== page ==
I killed three guards before they managed to close the collar around my neck. As soon as it snapped shut, a searing pain ran down my spine, making my legs collapse under me. I crumpled to the floor while the guards jeered and laughed.
They were going to suffer. As soon as I got out of here and rescued my mate, I was going to kill them all. Slowly. Taking them apart piece by piece. They would regret attacking my ship and abducting me every painful click until the moment they’d die. And then I would mutilate their corpses and feed them to my hyggena. My beasts would be hungry after my long absence.
They dragged me backwards and propped me against a wall. With the collar doing something to my spine, I couldn’t move. Even snarling at them was almost impossible.
A drone floated into the cell, expanding into a large screen.
The guards left, grunting foul insults as they did, then shut the door, leaving me alone. The collar was still active, forcing me to stay in place and look at the screen. Some sort of torture, most likely. It flickered to life, showing a small figure in a sea of light.
The camera zoomed closer, exposing the figure as a female. She stood on a platform, resembling a version of my cell with the same sort of bed and pisspot, but much smaller. The female wavered on her feet, clearly unsteady, but she managed to stay standing. She blinked into the light, unaware of the drones circling the hovering platform, of the crowd in the distance.
Even though I only saw her on the screen, I knew it deep within my heart. She was mine. My mate. The female I’d scented.
“Welcome to the Trials of Kalumbu.”
The announcement stole my breath.
Kalumbu. Of all the cursed places in this universe. Now it all made sense. Why I was brought to this cell without a word, without a reason for the attack of my ship. Why I could smell my mate.
Kalumbu. This planet has made people rich. It’s changed lives. But most of all, it takes lives. A thousand deaths every rotation. It is said that the plants in the planet’s jungle can no longer survive without blood.
“The bride is Fay Machalin. Welcome her.”
The shouts of hundreds of spectators echoed the announcer’s dramatic voice. They’d paid exorbitant amounts of credits to be here, to witness the Trials in person. Billions more would watch via the black channels on their ships, in their homes. It was illegal to even view the Trials on most civilised planets, but when have laws ever stopped anyone.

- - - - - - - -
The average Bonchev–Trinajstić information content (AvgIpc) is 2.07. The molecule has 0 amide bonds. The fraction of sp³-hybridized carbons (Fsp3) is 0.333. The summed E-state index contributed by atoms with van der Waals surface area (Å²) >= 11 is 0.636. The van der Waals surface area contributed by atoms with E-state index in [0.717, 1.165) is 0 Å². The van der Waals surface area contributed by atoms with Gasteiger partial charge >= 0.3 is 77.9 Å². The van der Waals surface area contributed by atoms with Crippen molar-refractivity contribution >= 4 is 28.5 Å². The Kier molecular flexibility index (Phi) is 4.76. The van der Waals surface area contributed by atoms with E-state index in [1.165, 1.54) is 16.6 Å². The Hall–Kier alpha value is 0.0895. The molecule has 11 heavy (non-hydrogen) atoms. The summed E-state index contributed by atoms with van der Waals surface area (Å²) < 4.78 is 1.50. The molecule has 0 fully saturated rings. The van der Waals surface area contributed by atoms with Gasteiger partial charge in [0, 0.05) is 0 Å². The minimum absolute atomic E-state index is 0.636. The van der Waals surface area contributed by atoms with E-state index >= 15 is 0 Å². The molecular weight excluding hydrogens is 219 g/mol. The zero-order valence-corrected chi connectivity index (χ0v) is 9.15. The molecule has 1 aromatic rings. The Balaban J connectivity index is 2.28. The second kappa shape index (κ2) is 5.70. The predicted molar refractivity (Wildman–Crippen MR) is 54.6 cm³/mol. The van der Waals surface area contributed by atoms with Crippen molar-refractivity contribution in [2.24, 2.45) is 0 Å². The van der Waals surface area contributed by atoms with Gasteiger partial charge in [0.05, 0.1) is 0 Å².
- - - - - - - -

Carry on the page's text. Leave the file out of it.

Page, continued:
The female – my female – turned back and forth on the platform, as if trying to decide what to do. She must not have realised yet that this was Kalumbu. If she’d even heard of the Trials. The show’s audience fell among the very rich – who’d increase their wealth by betting on contestants – and the very poor – who for once could feel like they had it better than the poor sods dying in the Trials. Middle-class society either ignored Kalumbu or had no knowledge of it. I hoped my mate fell into that category. I wanted her to have grown up safe and happy, without the taint of poverty or the arrogance of wealth.
Three of the circling drones shot bright rays at the female. She cried as her clothing dissolved, leaving her naked. I growled, fury filling every cell of my body. They were humiliating her.
I didn’t recognise her species. She was tiny, pale and at first glance lacked any natural defences. Two arms, two legs, no tail, no horns. Her pink skin looked soft and vulnerable. Not a single scale in sight. As much as I craved running my claws over her skin, test just how soft it was, right now scales or armoured plates would have served her better. Her auburn mane was tied into a knot, making it hard to see how long it was. I hoped that she had hidden talons or at least some poisonous fangs. Without them, she’d be dead within ten clicks of the Trials.
“You may not have seen a specimen like this before,” the announcer boomed, sounding excited. “This is a rare Peritan from the planet Peritus. They only recently discovered spaceflight and think they’re alone in the universe.”
Roaring laughter followed his words. It only made me angrier. They’d abducted a female from some primitive backwater planet. She wouldn’t have any experience in dealing with aliens. She wouldn’t even have a universal translator implant. That would explain her confusion. If she knew what was going on, she’d be terrified. Instead, she slowly made her way to the edge of the platform, curiosity mirroring on her fine features. I found it surprisingly easy to read her emotions. Her mimic was not unlike that of my own species, even though she was so much daintier.
I wondered what Peritan males looked like. They had to be enormous to be able to take care of their vulnerable females. Did she have a male? Was there someone waiting for her back on her planet?
That thought made me even angrier.
She was mine.